When someone needs to drive to make money, auto insurers typically recommend commercial policies rather than a personal policy. But because of the typically high premiums, rideshare and delivery drivers are less likely to buy such coverage. So, how do rideshare or delivery drivers insure themselves, their property, and their passengers?
Insurance through the app companies
Insurance through the ridesharing company only covers certain periods of the drive, like when the driver is on their way to get a passenger and when the passenger is in the car. But if your app is closed, you are not considered to be in driver mode. In the world of ridesharing or delivery and insurance, a driver’s time is divided into three periods. Insurance coverage differs depending on when the accident occurs, as explained below.
- Period 0: The app is closed and not in use by the driver.
- Period 1: The driver has the app open and is driving around and waiting for a passenger to request a ride.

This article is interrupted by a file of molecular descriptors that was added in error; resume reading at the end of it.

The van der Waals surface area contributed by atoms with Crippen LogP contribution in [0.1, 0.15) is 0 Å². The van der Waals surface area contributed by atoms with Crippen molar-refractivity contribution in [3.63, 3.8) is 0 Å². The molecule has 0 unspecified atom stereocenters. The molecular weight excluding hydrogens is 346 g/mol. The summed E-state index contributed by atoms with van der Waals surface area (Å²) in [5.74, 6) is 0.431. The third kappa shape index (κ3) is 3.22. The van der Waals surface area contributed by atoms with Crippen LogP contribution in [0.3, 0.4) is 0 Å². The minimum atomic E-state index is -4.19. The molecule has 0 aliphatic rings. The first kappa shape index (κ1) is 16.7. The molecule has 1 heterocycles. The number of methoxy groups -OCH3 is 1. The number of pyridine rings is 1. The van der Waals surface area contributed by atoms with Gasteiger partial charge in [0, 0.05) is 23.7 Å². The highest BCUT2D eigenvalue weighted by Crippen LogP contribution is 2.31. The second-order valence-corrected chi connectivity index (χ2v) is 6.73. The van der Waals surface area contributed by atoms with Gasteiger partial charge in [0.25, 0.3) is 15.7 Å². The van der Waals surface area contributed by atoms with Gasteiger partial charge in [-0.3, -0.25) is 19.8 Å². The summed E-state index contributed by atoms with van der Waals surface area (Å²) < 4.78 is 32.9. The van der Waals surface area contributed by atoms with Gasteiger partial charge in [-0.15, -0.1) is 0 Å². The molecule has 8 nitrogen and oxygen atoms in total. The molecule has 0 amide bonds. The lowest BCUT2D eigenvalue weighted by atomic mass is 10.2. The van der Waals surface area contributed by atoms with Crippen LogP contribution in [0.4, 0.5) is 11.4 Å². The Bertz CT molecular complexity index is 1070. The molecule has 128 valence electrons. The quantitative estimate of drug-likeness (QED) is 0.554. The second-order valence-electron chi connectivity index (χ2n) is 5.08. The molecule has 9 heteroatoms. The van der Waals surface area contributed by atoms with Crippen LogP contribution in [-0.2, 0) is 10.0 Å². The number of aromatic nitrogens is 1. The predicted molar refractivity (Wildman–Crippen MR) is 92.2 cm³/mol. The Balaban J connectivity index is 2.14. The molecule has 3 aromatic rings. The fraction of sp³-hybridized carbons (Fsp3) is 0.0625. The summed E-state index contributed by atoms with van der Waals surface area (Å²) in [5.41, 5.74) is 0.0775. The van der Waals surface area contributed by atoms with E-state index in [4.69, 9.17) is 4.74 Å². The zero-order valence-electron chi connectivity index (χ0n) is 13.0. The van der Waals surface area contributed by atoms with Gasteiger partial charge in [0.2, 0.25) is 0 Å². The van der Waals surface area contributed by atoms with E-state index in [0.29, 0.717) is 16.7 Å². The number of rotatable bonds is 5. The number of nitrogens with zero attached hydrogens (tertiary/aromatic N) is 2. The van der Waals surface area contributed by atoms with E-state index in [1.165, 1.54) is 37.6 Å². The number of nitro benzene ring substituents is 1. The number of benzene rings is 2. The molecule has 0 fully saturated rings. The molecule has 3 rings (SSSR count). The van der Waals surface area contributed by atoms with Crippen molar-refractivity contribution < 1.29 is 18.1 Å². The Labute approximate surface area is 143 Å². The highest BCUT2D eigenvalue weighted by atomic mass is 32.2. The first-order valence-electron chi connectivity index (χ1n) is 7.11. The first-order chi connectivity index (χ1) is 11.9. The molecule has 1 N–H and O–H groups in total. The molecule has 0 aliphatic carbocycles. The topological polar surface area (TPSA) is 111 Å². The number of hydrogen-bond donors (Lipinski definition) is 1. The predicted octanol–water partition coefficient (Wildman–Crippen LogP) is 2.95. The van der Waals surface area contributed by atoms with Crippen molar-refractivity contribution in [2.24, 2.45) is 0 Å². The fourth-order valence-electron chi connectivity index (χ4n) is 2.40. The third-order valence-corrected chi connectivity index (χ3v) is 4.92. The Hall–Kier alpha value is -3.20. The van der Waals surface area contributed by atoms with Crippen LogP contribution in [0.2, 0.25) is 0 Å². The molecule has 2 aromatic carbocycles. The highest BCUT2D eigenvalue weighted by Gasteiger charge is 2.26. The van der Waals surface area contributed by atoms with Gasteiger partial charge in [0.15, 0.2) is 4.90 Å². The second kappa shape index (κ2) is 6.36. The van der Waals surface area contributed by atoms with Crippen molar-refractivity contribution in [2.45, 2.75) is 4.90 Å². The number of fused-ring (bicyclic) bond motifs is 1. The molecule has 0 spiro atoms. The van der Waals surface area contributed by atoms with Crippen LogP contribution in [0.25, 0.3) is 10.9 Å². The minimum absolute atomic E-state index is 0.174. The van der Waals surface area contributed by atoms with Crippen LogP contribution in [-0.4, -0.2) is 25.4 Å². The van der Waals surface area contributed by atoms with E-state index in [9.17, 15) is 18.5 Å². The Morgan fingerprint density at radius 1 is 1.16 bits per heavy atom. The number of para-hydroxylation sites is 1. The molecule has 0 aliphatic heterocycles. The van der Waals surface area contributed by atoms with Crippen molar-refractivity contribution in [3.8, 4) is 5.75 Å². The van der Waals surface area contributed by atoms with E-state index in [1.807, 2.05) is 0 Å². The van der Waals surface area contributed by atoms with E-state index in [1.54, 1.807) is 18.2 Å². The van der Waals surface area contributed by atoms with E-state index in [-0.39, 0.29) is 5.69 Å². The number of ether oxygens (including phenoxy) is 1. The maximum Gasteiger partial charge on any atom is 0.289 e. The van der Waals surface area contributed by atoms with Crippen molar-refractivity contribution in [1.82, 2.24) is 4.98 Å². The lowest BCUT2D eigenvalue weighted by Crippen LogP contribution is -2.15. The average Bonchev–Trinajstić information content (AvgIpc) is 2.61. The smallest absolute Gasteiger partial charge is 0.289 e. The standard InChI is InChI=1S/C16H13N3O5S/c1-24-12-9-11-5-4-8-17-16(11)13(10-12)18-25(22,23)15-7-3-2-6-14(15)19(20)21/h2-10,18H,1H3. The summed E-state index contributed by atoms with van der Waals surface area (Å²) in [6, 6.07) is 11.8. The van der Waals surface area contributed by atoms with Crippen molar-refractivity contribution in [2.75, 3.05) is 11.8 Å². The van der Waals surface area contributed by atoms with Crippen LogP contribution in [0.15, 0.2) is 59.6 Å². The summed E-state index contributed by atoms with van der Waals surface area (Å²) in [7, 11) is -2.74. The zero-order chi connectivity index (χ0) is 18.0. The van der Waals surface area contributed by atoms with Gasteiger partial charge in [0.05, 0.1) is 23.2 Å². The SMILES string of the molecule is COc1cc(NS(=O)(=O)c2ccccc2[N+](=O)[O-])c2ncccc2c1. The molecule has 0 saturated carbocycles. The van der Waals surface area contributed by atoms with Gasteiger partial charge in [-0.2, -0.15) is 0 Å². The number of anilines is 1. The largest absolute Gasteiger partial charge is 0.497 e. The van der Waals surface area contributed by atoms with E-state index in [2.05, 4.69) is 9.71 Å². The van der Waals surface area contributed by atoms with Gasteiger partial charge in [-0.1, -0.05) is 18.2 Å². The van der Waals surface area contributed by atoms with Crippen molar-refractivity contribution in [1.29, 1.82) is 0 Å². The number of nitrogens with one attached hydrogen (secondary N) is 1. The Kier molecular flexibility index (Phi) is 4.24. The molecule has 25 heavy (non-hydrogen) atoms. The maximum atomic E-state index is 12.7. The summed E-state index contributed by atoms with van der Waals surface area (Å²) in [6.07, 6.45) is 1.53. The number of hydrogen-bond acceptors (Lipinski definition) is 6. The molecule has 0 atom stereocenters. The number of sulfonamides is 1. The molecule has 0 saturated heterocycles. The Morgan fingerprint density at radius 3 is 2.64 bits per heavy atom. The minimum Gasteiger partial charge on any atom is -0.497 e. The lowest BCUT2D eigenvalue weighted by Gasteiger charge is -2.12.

- Period 2: The driver has been matched with a passenger and is on the way to pick the rider up.
- Period 3: The rider is in the car with the driver and the period ends when the passenger gets out.
Ridesharing insurance or endorsements
Some insurance providers offer ridesharing insurance or endorsements. A ridesharing endorsement, which covers liability and property damage to the driver’s car, can be added to some personal insurance policies. Rideshare endorsements or rideshare insurance is typically less expensive than commercial coverage but is not available in every state. And unfortunately, endorsements don’t cover the driver during all periods. For example, some rideshare insurance policies only cover drivers during Period 1, when the driver has the app open and is driving around and waiting for a passenger to request a ride. That means that without an endorsement, even if the driver is just hanging around and waiting for a passenger to match, the driver’s personal insurance carrier will consider them to be engaged in commercial activity and will not cover the driver.
If something happens during a ride, who covers the damages?
It has been said time and time again: accidents happen (even during rideshare and deliveries). If a driver has a commercial insurance policy or personal car insurance policy with an endorsement, then the driver’s car insurance will apply to the passenger’s injuries.